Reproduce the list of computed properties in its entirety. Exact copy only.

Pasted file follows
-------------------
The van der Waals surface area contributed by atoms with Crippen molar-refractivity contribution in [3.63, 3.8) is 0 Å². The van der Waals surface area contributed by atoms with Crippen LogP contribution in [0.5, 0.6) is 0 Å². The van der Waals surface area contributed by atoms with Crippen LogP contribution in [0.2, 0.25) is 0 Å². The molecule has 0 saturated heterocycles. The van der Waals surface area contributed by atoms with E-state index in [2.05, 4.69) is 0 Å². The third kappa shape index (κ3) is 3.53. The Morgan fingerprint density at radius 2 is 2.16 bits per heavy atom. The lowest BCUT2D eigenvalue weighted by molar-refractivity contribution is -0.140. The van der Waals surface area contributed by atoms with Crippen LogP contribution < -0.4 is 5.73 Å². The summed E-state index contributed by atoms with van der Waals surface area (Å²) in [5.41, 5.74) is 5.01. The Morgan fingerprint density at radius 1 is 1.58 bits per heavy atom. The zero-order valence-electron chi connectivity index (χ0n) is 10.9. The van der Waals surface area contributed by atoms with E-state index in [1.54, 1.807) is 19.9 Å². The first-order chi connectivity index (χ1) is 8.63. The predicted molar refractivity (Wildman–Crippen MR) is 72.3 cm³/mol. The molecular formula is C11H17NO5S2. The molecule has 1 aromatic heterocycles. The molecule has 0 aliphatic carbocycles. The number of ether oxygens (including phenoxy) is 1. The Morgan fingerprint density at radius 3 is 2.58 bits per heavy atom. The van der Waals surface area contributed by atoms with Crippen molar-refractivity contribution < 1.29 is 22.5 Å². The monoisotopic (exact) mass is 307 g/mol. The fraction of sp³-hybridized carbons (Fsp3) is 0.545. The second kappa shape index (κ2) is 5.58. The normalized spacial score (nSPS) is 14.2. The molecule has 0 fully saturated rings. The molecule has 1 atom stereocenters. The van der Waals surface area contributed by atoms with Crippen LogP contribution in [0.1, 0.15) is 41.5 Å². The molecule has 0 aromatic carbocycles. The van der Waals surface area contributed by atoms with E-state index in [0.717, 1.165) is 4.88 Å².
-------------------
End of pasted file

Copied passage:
The van der Waals surface area contributed by atoms with Crippen molar-refractivity contribution in [3.63, 3.8) is 0 Å². The van der Waals surface area contributed by atoms with Crippen LogP contribution in [0.5, 0.6) is 0 Å². The van der Waals surface area contributed by atoms with Crippen LogP contribution in [0.2, 0.25) is 0 Å². The molecule has 0 saturated heterocycles. The van der Waals surface area contributed by atoms with E-state index in [2.05, 4.69) is 0 Å². The third kappa shape index (κ3) is 3.53. The Morgan fingerprint density at radius 2 is 2.16 bits per heavy atom. The lowest BCUT2D eigenvalue weighted by molar-refractivity contribution is -0.140. The van der Waals surface area contributed by atoms with Crippen LogP contribution < -0.4 is 5.73 Å². The summed E-state index contributed by atoms with van der Waals surface area (Å²) in [5.41, 5.74) is 5.01. The Morgan fingerprint density at radius 1 is 1.58 bits per heavy atom. The zero-order valence-electron chi connectivity index (χ0n) is 10.9. The van der Waals surface area contributed by atoms with E-state index in [1.54, 1.807) is 19.9 Å². The first-order chi connectivity index (χ1) is 8.63. The predicted molar refractivity (Wildman–Crippen MR) is 72.3 cm³/mol. The molecular formula is C11H17NO5S2. The molecule has 1 aromatic heterocycles. The molecule has 0 aliphatic carbocycles. The number of ether oxygens (including phenoxy) is 1. The Morgan fingerprint density at radius 3 is 2.58 bits per heavy atom. The van der Waals surface area contributed by atoms with Crippen molar-refractivity contribution < 1.29 is 22.5 Å². The monoisotopic (exact) mass is 307 g/mol. The fraction of sp³-hybridized carbons (Fsp3) is 0.545. The second kappa shape index (κ2) is 5.58. The normalized spacial score (nSPS) is 14.2. The molecule has 0 fully saturated rings. The molecule has 1 atom stereocenters. The van der Waals surface area contributed by atoms with Crippen LogP contribution in [0.1, 0.15) is 41.5 Å². The molecule has 0 aromatic carbocycles. The van der Waals surface area contributed by atoms with E-state index in [0.717, 1.165) is 4.88 Å².